New York Yearly Meeting of the Religious Society of Friends (Quakers) strongly condemns recent anti-AAPI (Asian American and Pacific Islander) violence. The recent shooting of eight people – six of them women of Asian descent – in Atlanta has made this urgent declaration necessary. The racial and misogynist aspects of this crime cannot be ignored. Quakers cannot be silent in the face of anti-AAPI violence or allow anti-Asian bias to permeate our society.
Quakers answer the question, “what can people do?”
- First, awareness needs to be raised about the forms and history of anti-Asian bias and violence. There needs to be broader education about the lynching and mass murder of Chinese workers in the 19th century, the ongoing stereotyping of AAPI immigrants including the hypersexualizing of Asian women, the conflating of all AAPI nationalities as having the same values and cultures, and countless other forms of ignorance and misunderstanding of Asians in America.
- Second, anti-AAPI speech and attitudes should be called out when they are encountered. People can choose to be activists for safety, for a just society that provides full inclusion for AAPI, for a community that makes no one the “other.”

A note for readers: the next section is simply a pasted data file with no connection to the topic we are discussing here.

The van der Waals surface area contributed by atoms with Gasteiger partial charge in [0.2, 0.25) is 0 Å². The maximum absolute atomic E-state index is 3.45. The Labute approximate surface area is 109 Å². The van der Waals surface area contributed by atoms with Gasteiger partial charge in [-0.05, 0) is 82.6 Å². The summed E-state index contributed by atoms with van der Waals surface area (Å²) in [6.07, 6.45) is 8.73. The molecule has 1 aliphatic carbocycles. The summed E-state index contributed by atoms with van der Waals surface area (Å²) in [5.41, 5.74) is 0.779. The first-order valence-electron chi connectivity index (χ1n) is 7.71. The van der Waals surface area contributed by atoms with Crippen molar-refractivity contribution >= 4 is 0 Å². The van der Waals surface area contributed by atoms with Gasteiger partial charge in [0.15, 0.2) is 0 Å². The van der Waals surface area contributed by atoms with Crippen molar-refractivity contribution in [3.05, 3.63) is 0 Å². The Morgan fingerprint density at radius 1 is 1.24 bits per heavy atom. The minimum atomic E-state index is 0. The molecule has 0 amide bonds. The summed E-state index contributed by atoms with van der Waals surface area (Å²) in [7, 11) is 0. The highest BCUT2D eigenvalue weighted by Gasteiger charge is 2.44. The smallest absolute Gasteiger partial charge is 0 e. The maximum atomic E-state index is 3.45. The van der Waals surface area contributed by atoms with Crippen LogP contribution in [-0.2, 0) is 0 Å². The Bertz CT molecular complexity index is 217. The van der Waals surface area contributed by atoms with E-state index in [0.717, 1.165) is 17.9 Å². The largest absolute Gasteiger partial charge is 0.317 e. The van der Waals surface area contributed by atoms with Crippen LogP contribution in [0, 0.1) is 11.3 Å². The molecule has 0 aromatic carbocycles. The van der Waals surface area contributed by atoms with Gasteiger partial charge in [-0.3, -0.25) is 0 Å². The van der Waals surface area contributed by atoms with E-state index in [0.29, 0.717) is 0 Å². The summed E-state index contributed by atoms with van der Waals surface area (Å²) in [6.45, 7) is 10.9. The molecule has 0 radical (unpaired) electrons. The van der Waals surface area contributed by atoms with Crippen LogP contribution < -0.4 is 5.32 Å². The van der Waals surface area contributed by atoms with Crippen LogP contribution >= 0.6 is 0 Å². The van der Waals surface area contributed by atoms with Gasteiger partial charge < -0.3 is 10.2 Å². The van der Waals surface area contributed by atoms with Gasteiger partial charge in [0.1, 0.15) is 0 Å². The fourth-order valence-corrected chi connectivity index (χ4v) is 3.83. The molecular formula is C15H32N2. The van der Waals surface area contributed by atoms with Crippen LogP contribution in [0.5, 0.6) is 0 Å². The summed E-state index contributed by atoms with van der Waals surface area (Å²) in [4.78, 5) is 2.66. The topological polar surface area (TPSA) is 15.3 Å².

- Third, people can prepare themselves to intervene if they witness a bias incident. This article helps to prepare people to disrupt harassment in progress: American Friends Service Committee guidance on bystander intervention (www.afsc.org/bystanderintervention)
- Fourth, acknowledge that anti-AAPI violence is part of racism in America. The system of White Supremacy in the United States is strengthened by division among oppressed groups. To counter this system, we must encourage mutual support and unity. (Some organizations working on this are standtogethersf.org, www.tsuruforsolidarity.org, www.ihollaback.org). Until everyone is safe from violence, no one is safe.
Quakers believe that all people contain a divine spark
Quakers believe that the Light of the Spirit, or God, is within everyone, and we are all connected. Violence against a person is violence against God. Through the testimony of non-violence, Quakers affirm the divine Light in every human being and the need to act on the belief that truth and love can overcome ignorance and hate.
The work of anti-racism is for everyone, no matter their skin color, gender, or cultural orientation. Quakers encourage everyone to ask themselves, “how can I become more aware, how can I prepare myself to act, and what actions are mine to take?”
New York Yearly Meeting of the Religious Society of Friends (Quakers)
Sent by Diane Keefe, Wilton Quaker Meeting member, on behalf of New York State, northern New Jersey, and southwestern Connecticut Quakers